There's a lot of criticism for "Backyard Breeders" out there. Usually this refers to breeders who are raising unhealthy, uncared for puppies from poor quality breeding stock, but often times the term is used as a weapon by breeders to judge other breeders. In my opinion the real "backyard breeders" are the people raising Livestock Guardian Dog puppies in their backyard (or in their home) instead of with livestock. If the breeder is raising their puppies in their home, backyard or on the patio then it's best to get that puppy home and with your stock ASAP.
But the REAL answer is not to buy from these "Backyard Breeders" in the first place, because even by 8 weeks old you have lost at least 3-4 weeks of vital socialization time with livestock and to be perfectly honest your puppy will never be the same as a puppy who was "raised in a barn". Puppies have critical developmental periods and where your pup spends even the first 8 weeks makes a huge difference in how they turn out. Breeders who raised their LGD puppies like companion dogs either don't understand puppy development or don't care about the impact it has on the future of the dog and the stock it's intended to guard. Ignorance or apathy, it doesn't much matter. Do yourself a favor and just say no to Backyard LGD Breeders.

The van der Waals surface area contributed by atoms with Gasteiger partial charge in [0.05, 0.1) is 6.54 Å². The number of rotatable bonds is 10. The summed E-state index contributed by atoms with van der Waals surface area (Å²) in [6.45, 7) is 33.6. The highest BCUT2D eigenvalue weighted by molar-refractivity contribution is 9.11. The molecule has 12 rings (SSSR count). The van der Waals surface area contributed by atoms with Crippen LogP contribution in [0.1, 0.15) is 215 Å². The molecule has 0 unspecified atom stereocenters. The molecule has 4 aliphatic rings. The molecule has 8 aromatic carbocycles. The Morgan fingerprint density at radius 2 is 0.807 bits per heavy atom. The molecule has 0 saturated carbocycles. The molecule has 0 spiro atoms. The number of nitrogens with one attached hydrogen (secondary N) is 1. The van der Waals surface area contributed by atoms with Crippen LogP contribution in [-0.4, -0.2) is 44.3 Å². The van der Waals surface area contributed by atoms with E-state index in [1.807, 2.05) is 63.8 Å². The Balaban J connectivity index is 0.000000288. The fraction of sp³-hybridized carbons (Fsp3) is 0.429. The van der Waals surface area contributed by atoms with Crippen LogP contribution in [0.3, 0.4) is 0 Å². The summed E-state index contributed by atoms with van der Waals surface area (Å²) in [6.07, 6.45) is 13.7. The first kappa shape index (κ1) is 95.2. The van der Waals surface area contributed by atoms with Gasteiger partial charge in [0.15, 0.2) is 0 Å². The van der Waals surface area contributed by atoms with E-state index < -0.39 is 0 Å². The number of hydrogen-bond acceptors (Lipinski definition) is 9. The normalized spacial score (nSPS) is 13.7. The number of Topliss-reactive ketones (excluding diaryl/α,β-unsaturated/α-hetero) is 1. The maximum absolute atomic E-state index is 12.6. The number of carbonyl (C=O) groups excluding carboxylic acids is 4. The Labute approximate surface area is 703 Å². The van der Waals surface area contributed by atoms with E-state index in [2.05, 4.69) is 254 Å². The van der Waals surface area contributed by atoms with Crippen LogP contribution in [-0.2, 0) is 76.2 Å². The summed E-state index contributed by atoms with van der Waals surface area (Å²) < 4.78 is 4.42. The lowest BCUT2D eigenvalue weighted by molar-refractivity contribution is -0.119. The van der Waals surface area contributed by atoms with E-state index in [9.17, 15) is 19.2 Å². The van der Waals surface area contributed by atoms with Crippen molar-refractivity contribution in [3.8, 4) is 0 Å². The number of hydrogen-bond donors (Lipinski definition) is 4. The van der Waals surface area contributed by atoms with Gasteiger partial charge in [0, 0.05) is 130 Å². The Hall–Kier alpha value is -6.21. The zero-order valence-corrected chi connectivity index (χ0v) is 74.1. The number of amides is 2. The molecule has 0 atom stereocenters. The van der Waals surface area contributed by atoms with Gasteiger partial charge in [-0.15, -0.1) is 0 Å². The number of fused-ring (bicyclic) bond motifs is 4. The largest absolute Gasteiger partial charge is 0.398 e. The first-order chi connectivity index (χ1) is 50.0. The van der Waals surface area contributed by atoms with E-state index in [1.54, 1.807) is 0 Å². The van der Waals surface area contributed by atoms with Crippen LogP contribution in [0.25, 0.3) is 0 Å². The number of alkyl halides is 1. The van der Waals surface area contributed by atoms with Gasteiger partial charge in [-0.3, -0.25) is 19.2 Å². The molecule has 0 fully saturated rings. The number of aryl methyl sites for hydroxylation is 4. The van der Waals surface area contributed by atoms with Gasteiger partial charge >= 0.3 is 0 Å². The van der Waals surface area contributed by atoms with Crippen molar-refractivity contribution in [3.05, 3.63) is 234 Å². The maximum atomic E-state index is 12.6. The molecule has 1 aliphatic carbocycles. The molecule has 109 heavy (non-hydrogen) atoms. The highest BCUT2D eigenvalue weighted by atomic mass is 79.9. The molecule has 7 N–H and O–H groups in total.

Comment: "...if they are going to new homes, once they get there they need to spend time in the house to bond with their shepherd, learn how to behave in a house, how to ride in a car, walk on leash, and a whole lot of other things that will make them much better rounded LGD in the long run.
Reply: I totally agree that LGD puppies need to be exposed to experiences and skills that will make them well-rounded dogs (leash walking, exposure to lots of sights, sounds and people), and these experiences should be started by the breeder during their critical learning period, in the first 12-16 weeks. The more things the puppy is exposed to during this time the more well-rounded and resilient they will be. Again, waiting until the puppy goes to their new home is not going to be as effective as having the breeder do it, because by that point the Critical Socialization Period is ending.
Just simply housing the puppies in a stall in the barn (or on a patio or in a house or yard) with no mental stimulation is not good enough. The puppy will be mentally and emotionally stunted and may suffer from all kinds of problems as adults, including aggression and fear, both of which are unsuitable in a LGD. If you instead buy a puppy from a breeder who uses a comprehensive puppy socialization plan like Puppy Culture, in addition to an intensive livestock socialization plan, your puppy will be well-prepared for its future as a LGD and as a well-rounded, stable dog and part of your family.
Debunking "The Shepherd Way" Myth